Posts Tagged ‘Flu virus typing’

Viral Diseases: Influenza, Part 2

Thursday, March 8th, 2012

Homo Habilis, the first member of the genus Homo

I realized, as I wrote my last post, that I was using medical jargon that might make no sense to most readers. So I want to examine how the influenza virus is described by doctors, specialists in epidemics (AKA epidemiologists) and other scientifically-trained groups.

First of all let's briefly talk about how we classify everything that is alive. There's a complex system called taxonomy which is conventionally used to group separate different  groups of dissimilar and similar organisms. It has seven major layers, or taxa. Humans, for example,  belong to the kingdom Animalia, the phylum Chordata, the class Mammalia, the order Primata, the family Hominidae, the genus Homo and the species Homo sapiens. 

Flu viruses fall into three genuses, and those logically enough are called A, B and C.  The A type has only one species, lives in nature in wild aquatic birds (but can infect other animals), and causes the most severe diseases in humans. Subtypes of flu A can be identified by a variety of laboratory tests that determine which kind of two glycoproteins (complex chemicals that contain both carbohydrate and protein constituents) are found on the surface of the virus.

One of those is called hemagglutinin (H for short) and the other neauraminidase (N). There are 16 H types and 9 Ns; Hs bind the virus to a cell and help it insert its genetic information into that cell. Ns get involved later in the infection and help the virus release its "offspring" from the cells they were produced in.

Laboratory tests can show which H and N are present.  Both are antigens, substances that can cause an immune reaction if taken into your body by one route or another (e.g., breathing them in) and cause your body to produce antibodies, chemicals that are produced to combine with and counter the effects of the antigen. Some important influenza viruses are H1N1 which caused the 1918 Spanish Flu and the 2009 Swine flu, H2N2 (Asian flu of 1957), H3N2 (Hong Kong Flu 1968) and H5N1 (Bird Flu in 2004).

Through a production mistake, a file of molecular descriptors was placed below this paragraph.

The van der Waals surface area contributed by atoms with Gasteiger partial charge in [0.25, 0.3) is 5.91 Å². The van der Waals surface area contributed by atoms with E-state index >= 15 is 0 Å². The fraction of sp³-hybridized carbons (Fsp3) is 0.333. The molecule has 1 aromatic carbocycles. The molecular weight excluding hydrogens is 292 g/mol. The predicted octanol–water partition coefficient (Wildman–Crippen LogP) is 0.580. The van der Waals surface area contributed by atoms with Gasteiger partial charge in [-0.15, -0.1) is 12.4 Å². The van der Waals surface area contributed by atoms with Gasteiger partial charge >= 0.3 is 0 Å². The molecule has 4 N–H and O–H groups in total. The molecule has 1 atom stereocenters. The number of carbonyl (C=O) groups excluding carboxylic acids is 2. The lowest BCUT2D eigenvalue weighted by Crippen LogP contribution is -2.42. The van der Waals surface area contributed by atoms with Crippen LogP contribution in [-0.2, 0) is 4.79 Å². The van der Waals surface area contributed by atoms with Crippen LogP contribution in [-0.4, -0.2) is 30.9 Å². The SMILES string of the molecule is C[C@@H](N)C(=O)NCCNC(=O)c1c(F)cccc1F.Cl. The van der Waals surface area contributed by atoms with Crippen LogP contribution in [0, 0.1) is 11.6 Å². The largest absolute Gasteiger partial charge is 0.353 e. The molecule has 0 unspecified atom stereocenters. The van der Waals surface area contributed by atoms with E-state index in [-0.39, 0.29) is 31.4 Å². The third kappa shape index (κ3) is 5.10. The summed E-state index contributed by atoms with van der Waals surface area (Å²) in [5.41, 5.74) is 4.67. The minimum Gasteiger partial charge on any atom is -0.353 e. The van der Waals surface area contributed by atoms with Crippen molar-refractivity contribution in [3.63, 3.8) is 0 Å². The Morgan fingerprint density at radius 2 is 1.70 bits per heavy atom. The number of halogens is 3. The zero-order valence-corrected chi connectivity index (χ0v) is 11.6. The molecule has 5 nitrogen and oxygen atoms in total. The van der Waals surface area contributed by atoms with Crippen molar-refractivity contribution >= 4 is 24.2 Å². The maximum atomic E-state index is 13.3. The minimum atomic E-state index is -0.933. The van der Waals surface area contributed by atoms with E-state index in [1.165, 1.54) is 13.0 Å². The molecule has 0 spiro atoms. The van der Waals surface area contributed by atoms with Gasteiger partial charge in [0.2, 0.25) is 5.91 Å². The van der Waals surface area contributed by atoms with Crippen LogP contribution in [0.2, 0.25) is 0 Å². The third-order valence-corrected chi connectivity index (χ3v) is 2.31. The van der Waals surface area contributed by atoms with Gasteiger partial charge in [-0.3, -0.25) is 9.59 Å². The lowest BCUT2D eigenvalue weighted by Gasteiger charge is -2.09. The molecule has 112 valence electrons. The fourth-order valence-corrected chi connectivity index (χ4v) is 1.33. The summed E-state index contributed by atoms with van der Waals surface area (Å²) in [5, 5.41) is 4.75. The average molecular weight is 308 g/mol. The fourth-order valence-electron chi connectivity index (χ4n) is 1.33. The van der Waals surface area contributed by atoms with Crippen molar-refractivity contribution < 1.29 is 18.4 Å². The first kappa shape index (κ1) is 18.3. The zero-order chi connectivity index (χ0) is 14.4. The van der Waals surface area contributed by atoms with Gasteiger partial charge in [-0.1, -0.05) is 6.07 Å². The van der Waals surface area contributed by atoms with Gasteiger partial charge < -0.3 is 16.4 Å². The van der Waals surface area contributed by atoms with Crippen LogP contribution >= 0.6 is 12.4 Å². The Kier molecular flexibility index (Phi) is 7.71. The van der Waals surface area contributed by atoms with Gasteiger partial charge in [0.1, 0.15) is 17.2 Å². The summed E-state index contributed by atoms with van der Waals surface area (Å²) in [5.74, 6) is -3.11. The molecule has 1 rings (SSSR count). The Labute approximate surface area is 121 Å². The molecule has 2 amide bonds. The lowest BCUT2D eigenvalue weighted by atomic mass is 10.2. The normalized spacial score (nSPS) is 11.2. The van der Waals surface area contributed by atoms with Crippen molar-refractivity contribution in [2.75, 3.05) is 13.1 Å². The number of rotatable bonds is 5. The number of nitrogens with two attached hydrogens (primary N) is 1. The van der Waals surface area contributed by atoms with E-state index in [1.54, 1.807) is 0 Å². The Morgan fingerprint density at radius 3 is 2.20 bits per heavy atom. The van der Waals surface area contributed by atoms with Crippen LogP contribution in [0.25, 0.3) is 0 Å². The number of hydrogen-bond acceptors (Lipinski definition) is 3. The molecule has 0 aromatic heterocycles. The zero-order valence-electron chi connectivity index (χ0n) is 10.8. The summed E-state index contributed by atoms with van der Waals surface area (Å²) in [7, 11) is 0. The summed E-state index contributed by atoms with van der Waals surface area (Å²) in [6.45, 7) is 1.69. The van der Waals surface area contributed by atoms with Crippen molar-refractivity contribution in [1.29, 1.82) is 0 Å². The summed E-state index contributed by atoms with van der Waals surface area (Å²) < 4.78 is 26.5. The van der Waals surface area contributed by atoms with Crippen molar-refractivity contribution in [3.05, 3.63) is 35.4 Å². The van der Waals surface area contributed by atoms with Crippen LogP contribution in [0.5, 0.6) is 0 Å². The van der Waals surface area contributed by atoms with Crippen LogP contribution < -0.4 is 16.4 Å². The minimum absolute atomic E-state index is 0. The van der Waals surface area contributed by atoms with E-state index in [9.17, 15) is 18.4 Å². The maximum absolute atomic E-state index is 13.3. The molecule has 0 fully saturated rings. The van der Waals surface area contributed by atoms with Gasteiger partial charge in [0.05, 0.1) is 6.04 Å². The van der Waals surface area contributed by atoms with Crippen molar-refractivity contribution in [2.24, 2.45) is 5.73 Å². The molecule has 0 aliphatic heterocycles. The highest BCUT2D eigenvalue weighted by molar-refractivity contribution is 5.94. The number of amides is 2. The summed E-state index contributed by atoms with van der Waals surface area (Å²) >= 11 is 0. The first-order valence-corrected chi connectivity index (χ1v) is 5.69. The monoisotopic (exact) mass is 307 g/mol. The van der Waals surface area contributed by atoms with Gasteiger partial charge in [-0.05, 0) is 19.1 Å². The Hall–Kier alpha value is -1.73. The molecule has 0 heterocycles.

The CDC's short article on types of influenza viruses mentions there are seasonal epidemics nearly every winter in the United States; those are caused by type A or B, not by type C. All of the terrible flu pandemics have been caused by type A flu viruses. The B virus types are normally found only in humans (seals and ferrets are the only other animals that can be infected by flu B).

We get ours every year

Why is type A the killer? It mutates much more rapidly than B, usually by minor changes in the H and N  surface proteins, occasionally by sudden major changes. The first kind of change may alter the antigens you can be exposed to so the antibodies you've developed to fight off a flu infection don't work. That's also why the vaccine you get, which contains two A subtypes and one B strain, may not fully protect you. That's not a reason to skip your flu shot.

The other kind of mutation is more serious and I'll write about it next.